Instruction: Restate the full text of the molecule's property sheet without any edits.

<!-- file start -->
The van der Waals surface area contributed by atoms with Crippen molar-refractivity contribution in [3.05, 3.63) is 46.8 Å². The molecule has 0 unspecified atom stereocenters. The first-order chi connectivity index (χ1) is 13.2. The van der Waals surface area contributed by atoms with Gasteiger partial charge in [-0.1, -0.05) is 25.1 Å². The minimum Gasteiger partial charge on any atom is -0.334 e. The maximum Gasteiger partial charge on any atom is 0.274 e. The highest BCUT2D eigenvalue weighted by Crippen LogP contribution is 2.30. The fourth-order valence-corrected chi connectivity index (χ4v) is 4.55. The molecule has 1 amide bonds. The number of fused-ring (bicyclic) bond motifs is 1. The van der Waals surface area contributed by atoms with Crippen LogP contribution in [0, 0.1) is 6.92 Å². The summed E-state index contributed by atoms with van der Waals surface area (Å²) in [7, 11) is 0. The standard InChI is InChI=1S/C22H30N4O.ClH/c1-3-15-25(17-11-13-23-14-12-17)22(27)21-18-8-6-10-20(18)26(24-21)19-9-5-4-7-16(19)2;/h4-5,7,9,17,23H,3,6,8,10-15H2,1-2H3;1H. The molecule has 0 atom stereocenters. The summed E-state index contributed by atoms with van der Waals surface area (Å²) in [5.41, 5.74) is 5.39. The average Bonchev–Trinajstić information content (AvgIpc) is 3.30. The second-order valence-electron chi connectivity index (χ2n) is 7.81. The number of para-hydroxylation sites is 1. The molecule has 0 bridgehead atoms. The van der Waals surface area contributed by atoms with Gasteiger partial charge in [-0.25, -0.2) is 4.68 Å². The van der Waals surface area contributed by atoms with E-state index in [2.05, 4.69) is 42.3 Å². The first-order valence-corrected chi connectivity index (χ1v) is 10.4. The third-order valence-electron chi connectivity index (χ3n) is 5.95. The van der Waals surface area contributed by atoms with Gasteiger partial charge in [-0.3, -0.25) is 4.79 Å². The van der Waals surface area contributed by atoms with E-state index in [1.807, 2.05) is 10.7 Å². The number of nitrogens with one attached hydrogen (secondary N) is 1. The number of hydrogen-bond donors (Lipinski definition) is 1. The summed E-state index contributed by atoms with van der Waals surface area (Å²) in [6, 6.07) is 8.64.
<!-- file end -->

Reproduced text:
The van der Waals surface area contributed by atoms with Crippen molar-refractivity contribution in [3.05, 3.63) is 46.8 Å². The molecule has 0 unspecified atom stereocenters. The first-order chi connectivity index (χ1) is 13.2. The van der Waals surface area contributed by atoms with Gasteiger partial charge in [-0.1, -0.05) is 25.1 Å². The minimum Gasteiger partial charge on any atom is -0.334 e. The maximum Gasteiger partial charge on any atom is 0.274 e. The highest BCUT2D eigenvalue weighted by Crippen LogP contribution is 2.30. The fourth-order valence-corrected chi connectivity index (χ4v) is 4.55. The molecule has 1 amide bonds. The number of fused-ring (bicyclic) bond motifs is 1. The van der Waals surface area contributed by atoms with Crippen LogP contribution in [0, 0.1) is 6.92 Å². The summed E-state index contributed by atoms with van der Waals surface area (Å²) in [7, 11) is 0. The standard InChI is InChI=1S/C22H30N4O.ClH/c1-3-15-25(17-11-13-23-14-12-17)22(27)21-18-8-6-10-20(18)26(24-21)19-9-5-4-7-16(19)2;/h4-5,7,9,17,23H,3,6,8,10-15H2,1-2H3;1H. The molecule has 0 atom stereocenters. The summed E-state index contributed by atoms with van der Waals surface area (Å²) in [5.41, 5.74) is 5.39. The average Bonchev–Trinajstić information content (AvgIpc) is 3.30. The second-order valence-electron chi connectivity index (χ2n) is 7.81. The number of para-hydroxylation sites is 1. The molecule has 0 bridgehead atoms. The van der Waals surface area contributed by atoms with Gasteiger partial charge in [-0.25, -0.2) is 4.68 Å². The van der Waals surface area contributed by atoms with E-state index in [2.05, 4.69) is 42.3 Å². The first-order valence-corrected chi connectivity index (χ1v) is 10.4. The third-order valence-electron chi connectivity index (χ3n) is 5.95. The van der Waals surface area contributed by atoms with Gasteiger partial charge in [-0.3, -0.25) is 4.79 Å². The van der Waals surface area contributed by atoms with E-state index in [1.807, 2.05) is 10.7 Å². The number of nitrogens with one attached hydrogen (secondary N) is 1. The number of hydrogen-bond donors (Lipinski definition) is 1. The summed E-state index contributed by atoms with van der Waals surface area (Å²) in [6, 6.07) is 8.64.